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The global sugar industry is currently experiencing its highest prices since 2011, largely due to lower global supplies caused by arid weather conditions that affected harvests in India and Thailand, two of the world’s largest exporters of sugar.
It is uncertain if this price increase will affect the Caribbean at this point.
This is just one more challenge for developing nations already struggling with shortages of staple foods like rice, as well as food trade bans that have contributed to food inflation.
These factors have led to food insecurity, exacerbated by the climate phenomenon El Nino, the war in Ukraine, and weaker currencies. While wealthier Western nations can absorb the higher costs, poorer countries struggle to adapt.
The United Nations Food and Agriculture Organization is predicting a two percent decline in global sugar production in the 2023-24 season, compared to the previous year, resulting in a loss of approximately 3.5 million metric tons. Sugar is increasingly being used for biofuels like ethanol, which has led to global reserves of sugar being at their lowest since 2009.
Brazil, the largest sugar exporter, will only be able to help plug the gaps later in 2024. Until then, import-dependent countries such as those in sub-Saharan Africa remain vulnerable.
Nigeria, for example, buys 98% of its raw sugar from other countries. It has banned imports of refined sugar this year and announced a $73-million project to expand sugar infrastructure, but these are longer-term strategies.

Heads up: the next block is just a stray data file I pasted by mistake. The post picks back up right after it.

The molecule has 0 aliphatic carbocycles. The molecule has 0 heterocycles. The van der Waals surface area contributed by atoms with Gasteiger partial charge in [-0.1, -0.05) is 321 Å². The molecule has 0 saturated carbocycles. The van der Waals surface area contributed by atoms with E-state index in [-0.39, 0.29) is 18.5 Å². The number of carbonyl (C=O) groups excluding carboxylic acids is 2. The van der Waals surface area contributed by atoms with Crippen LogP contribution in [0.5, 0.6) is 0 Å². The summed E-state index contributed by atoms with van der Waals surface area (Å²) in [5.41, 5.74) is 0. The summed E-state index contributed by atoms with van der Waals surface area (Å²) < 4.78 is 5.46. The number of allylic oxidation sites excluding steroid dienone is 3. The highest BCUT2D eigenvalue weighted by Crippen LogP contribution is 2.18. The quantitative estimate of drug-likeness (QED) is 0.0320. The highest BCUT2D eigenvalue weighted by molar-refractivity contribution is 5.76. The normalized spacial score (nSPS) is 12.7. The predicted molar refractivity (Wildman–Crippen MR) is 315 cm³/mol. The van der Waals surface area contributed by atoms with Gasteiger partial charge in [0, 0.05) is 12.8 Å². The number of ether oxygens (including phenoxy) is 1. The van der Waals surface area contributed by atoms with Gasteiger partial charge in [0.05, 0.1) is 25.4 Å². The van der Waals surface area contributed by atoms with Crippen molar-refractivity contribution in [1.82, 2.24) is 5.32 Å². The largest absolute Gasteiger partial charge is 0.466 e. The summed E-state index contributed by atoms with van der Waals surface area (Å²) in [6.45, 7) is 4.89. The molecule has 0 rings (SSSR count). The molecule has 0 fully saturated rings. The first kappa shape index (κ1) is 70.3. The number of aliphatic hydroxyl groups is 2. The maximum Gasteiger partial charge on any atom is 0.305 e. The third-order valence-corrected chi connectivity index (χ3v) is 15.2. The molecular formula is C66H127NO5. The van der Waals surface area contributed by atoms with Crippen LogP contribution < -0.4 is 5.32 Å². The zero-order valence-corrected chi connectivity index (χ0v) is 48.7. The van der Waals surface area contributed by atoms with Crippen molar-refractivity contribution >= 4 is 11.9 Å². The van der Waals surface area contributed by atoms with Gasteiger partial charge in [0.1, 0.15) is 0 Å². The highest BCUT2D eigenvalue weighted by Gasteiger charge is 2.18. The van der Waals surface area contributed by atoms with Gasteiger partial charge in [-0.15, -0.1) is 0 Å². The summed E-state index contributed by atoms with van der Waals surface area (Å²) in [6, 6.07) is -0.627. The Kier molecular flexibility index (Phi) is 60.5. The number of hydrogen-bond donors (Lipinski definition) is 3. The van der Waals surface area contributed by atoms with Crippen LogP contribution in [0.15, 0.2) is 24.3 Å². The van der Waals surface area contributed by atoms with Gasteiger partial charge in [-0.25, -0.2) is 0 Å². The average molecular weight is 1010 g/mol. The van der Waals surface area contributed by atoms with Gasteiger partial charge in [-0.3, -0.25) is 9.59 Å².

Abuja traders like Abba Usman are struggling now as the same bag of sugar that Usman bought for $66 a week ago now costs $81. As prices rise, Usman’s customers are dwindling.
The El Nino, a natural phenomenon that shifts global weather patterns and can cause extreme weather conditions ranging from drought to flooding, is partly to blame. Scientists believe climate change is making it stronger.
India, the world’s most populated nation and the largest consumer of sugar, is now restricting sugar exports. In Thailand, El Nino effects early in the growing season altered not just the quantity but also the quality of the harvest.
The Thailand Sugar Planters Association’s leader, Naradhip Anantasuk, predicts that only 76 million metric tons of sugarcane will be milled in the 2024 harvest season, compared to 93 million metric tons this year.
The US Department of Agriculture has predicted a 15% dip in output in Thailand in October.